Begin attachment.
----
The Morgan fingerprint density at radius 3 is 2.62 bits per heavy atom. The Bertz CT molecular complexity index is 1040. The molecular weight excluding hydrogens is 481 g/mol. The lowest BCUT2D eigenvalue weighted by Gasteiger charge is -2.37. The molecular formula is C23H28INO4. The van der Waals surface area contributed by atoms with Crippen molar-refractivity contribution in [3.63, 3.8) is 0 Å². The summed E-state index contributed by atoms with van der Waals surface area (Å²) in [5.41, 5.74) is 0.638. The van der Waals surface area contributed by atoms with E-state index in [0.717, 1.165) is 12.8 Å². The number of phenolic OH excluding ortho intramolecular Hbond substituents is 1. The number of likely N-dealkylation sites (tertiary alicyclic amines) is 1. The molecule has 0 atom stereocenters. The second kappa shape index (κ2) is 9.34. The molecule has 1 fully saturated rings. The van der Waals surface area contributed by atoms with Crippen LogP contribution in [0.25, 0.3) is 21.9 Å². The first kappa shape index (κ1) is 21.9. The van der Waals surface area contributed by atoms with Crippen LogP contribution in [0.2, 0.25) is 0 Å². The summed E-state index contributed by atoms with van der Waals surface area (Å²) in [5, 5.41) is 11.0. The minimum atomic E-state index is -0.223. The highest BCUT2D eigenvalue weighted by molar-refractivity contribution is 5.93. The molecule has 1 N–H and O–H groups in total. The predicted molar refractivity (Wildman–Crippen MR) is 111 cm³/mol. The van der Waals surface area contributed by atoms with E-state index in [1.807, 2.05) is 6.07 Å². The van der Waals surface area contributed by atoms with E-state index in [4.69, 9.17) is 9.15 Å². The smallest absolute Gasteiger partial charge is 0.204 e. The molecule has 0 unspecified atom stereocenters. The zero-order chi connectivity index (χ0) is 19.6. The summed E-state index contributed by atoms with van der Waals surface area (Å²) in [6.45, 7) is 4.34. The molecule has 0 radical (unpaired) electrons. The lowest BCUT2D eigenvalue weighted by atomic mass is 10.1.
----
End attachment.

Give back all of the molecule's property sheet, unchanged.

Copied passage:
The Morgan fingerprint density at radius 3 is 2.62 bits per heavy atom. The Bertz CT molecular complexity index is 1040. The molecular weight excluding hydrogens is 481 g/mol. The lowest BCUT2D eigenvalue weighted by Gasteiger charge is -2.37. The molecular formula is C23H28INO4. The van der Waals surface area contributed by atoms with Crippen molar-refractivity contribution in [3.63, 3.8) is 0 Å². The summed E-state index contributed by atoms with van der Waals surface area (Å²) in [5.41, 5.74) is 0.638. The van der Waals surface area contributed by atoms with E-state index in [0.717, 1.165) is 12.8 Å². The number of phenolic OH excluding ortho intramolecular Hbond substituents is 1. The number of likely N-dealkylation sites (tertiary alicyclic amines) is 1. The molecule has 0 atom stereocenters. The second kappa shape index (κ2) is 9.34. The molecule has 1 fully saturated rings. The van der Waals surface area contributed by atoms with Crippen LogP contribution in [0.25, 0.3) is 21.9 Å². The first kappa shape index (κ1) is 21.9. The van der Waals surface area contributed by atoms with Crippen LogP contribution in [0.2, 0.25) is 0 Å². The summed E-state index contributed by atoms with van der Waals surface area (Å²) in [5, 5.41) is 11.0. The minimum atomic E-state index is -0.223. The highest BCUT2D eigenvalue weighted by molar-refractivity contribution is 5.93. The molecule has 1 N–H and O–H groups in total. The predicted molar refractivity (Wildman–Crippen MR) is 111 cm³/mol. The van der Waals surface area contributed by atoms with E-state index in [1.807, 2.05) is 6.07 Å². The van der Waals surface area contributed by atoms with E-state index in [4.69, 9.17) is 9.15 Å². The smallest absolute Gasteiger partial charge is 0.204 e. The molecule has 0 unspecified atom stereocenters. The zero-order chi connectivity index (χ0) is 19.6. The summed E-state index contributed by atoms with van der Waals surface area (Å²) in [6.45, 7) is 4.34. The molecule has 0 radical (unpaired) electrons. The lowest BCUT2D eigenvalue weighted by atomic mass is 10.1.